70% reverse migrants ready to return as income falls sharply3 min read . Updated: 09 Oct 2020, 03:38 PM IST
- The survey that captured data from six states showed that salaried migrants who had returned were the worst hit
NEW DELHI : An overwhelming majority of migrant laborers, who had moved back to their home states amid covid-induced lockdown, are now ready to return to urban areas for employment as their income has declined sharply, latest survey shows.
The survey on the impact of the pandemic on reverse migrants, that captured data from six states – UP, Bihar, Jharkhand, Odisha, West Bengal and Chhattisgarh – showed that salaried/regular wage migrants were the worst sufferers, while casual labourers in non-agri space were the least affected.
According to the survey, the income of the reverse migrants dived 85%, while in states like Jharkhand and Uttar Pradesh (UP), it dropped as low as 94%. Also, 70% of the reverse migrants are ready to move back to cities for work; and in UP, Jharkhand this percentage stands above 90%, according to the study conducted by a team of retired statistics and economic service officers, and academicians.
Lack of livelihood options in villages, job offers from past employers with same or more wages (33%) and hope of getting a job (41%) are among the primary reason behind reverse migrants’ willingness to relocate to cities despite covid-19 prevalence, the survey noted.
As per the official data, over 10.03 million people moved to their hometowns after the nationwide lockdown was imposed to curb the spread of coronavirus. Expert and civil society groups, however, have maintained that the actual number is much larger than the official figure.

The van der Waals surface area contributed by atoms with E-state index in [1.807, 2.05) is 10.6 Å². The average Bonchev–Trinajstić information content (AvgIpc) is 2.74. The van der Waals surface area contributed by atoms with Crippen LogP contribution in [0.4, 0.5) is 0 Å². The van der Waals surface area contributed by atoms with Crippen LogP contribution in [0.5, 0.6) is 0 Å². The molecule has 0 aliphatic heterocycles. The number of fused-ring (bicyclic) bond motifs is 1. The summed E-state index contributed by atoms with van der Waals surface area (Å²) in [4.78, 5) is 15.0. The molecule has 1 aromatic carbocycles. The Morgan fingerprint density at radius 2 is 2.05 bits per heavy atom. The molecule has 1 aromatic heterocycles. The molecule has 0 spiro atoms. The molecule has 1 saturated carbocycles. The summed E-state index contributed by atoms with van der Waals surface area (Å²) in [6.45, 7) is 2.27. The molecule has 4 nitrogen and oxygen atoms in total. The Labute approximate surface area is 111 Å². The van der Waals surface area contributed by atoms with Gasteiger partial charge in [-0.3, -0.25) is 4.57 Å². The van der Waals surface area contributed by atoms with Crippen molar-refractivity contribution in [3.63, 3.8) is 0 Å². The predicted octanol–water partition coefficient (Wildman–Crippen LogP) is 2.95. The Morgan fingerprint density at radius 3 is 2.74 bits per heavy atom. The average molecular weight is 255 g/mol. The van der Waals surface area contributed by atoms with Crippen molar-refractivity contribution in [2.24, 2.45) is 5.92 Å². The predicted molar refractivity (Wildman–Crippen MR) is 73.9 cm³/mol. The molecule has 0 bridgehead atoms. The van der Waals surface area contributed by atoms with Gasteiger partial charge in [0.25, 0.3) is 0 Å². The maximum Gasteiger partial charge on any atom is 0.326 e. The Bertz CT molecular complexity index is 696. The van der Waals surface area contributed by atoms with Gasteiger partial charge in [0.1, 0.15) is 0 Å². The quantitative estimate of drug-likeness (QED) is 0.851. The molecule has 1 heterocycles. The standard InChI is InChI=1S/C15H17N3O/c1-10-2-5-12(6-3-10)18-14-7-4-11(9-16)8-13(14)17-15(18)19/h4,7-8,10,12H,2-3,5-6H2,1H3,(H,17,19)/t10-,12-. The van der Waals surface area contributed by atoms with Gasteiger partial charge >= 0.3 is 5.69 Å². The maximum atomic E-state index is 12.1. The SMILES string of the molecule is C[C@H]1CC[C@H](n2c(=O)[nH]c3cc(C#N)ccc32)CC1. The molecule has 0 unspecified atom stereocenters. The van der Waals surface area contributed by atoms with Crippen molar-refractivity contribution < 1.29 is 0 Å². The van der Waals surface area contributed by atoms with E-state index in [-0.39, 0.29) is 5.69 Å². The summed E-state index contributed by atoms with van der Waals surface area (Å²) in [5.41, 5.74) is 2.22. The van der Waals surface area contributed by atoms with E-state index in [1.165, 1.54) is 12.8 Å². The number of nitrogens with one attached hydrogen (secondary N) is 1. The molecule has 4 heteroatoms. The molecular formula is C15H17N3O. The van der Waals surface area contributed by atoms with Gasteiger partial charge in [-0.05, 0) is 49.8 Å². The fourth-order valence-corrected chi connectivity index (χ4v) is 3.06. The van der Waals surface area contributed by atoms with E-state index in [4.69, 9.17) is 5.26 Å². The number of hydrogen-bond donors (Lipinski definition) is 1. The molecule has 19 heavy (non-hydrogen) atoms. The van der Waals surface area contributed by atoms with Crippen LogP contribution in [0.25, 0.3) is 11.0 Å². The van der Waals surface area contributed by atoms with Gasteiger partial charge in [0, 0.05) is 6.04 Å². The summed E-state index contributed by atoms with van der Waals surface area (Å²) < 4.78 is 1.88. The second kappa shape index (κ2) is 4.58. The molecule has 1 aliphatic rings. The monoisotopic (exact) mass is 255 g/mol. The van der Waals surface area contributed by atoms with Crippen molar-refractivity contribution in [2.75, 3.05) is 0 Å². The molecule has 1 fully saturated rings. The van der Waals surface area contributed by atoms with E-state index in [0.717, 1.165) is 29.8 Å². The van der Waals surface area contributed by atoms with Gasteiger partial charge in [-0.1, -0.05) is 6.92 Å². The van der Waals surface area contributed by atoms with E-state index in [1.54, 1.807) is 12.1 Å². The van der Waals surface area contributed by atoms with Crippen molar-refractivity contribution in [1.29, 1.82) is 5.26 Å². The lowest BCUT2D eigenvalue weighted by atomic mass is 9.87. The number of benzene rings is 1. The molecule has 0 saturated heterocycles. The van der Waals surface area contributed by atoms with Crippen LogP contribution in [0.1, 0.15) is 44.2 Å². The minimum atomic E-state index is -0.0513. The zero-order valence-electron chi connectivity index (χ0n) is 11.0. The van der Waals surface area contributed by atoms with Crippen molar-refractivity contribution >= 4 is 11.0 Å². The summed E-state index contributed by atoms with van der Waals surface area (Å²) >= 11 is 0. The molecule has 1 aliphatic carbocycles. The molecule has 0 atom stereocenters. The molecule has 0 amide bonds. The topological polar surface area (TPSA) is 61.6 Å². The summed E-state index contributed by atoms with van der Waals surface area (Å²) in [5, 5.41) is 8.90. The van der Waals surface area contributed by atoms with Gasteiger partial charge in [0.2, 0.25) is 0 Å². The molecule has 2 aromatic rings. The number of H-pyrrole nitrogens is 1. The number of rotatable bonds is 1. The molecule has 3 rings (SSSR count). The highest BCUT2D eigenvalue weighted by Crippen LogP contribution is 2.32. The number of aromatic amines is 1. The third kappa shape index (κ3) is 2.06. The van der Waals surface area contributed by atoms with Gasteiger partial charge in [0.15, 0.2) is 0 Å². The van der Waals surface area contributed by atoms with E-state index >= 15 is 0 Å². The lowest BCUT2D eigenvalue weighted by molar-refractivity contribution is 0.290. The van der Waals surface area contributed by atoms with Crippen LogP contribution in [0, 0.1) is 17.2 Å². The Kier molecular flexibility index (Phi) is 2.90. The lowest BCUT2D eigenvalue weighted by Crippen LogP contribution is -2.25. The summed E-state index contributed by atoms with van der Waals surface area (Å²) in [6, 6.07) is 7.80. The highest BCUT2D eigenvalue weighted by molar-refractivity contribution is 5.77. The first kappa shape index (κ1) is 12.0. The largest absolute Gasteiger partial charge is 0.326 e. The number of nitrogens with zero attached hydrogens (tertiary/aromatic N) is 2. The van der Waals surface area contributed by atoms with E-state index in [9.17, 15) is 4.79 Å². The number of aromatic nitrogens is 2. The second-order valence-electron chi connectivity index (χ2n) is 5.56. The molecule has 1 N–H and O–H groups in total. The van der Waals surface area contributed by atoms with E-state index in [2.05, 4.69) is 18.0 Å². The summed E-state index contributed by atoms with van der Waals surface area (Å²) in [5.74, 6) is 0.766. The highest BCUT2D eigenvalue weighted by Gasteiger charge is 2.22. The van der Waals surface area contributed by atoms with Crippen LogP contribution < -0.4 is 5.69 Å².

While reverse migrants reported 85% decline in income at their native places when compared with their previous workplace, salaried earners saw a bigger setback, with income falling by over 90%. In Odisha it declined by 93%, while in UP it dropped down to 100%.
Similarly, income of self-employed migrants across these six states dived 86.29%. Among states, self-employed migrants in UP and Chhattisgarh reported a cent percent drop in income. Casual agricultural labourers and casual non-agri labourers saw a drop of 62.49% and 56.87% respectively. This indicates that livelihood options for salaried and self-employed labour force are extremely limited in rural India and how the job loss and income loss impacted the livelihood of a sizable portion of workers.
“Median age of migrant heads and female heads are just 26 years and 27 years, respectively. Amongst the migrant states surveyed, Chhattisgarh migrants are the youngest with median age of 25 years and the youngest female heads, with median age of 23 years. Migration of workers in such large scale and in young age is an important indicator for authorities at the State and Central levels to take suitable action for creation of opportunities for employment locally," the survey said underlining another aspect of the migrants’ crisis.
Talking about the willingness of migrants to come back to urban areas, the survey said, while nearly 68% are ready to return cumulatively, it’s the UP (89.31%) and Jharkhand (92.31%) migrants who are willing to return most. West Bengal (35%) and Odisha (59%) migrants are most hesitant to come back.
“State wise distribution has sizeable difference in willingness to go back and the first reason are the push and pull factors. (For example) In Jharkhand, the highest percentage of migrants, whooping 92.31% wants to go back and amongst them 98.71% see employment opportunity therein, (here) the push factor is tremendous. This analysis also draw attention to the perceived demand of migrants in Place of migration and the employers' willingness to give employment on same and more wages. Majority of migrants who are willing to return from Bihar have given the reason for employers willing to give employment on same or more wages and from Uttar Pradesh 41.69% of willing migrants say so." the survey said.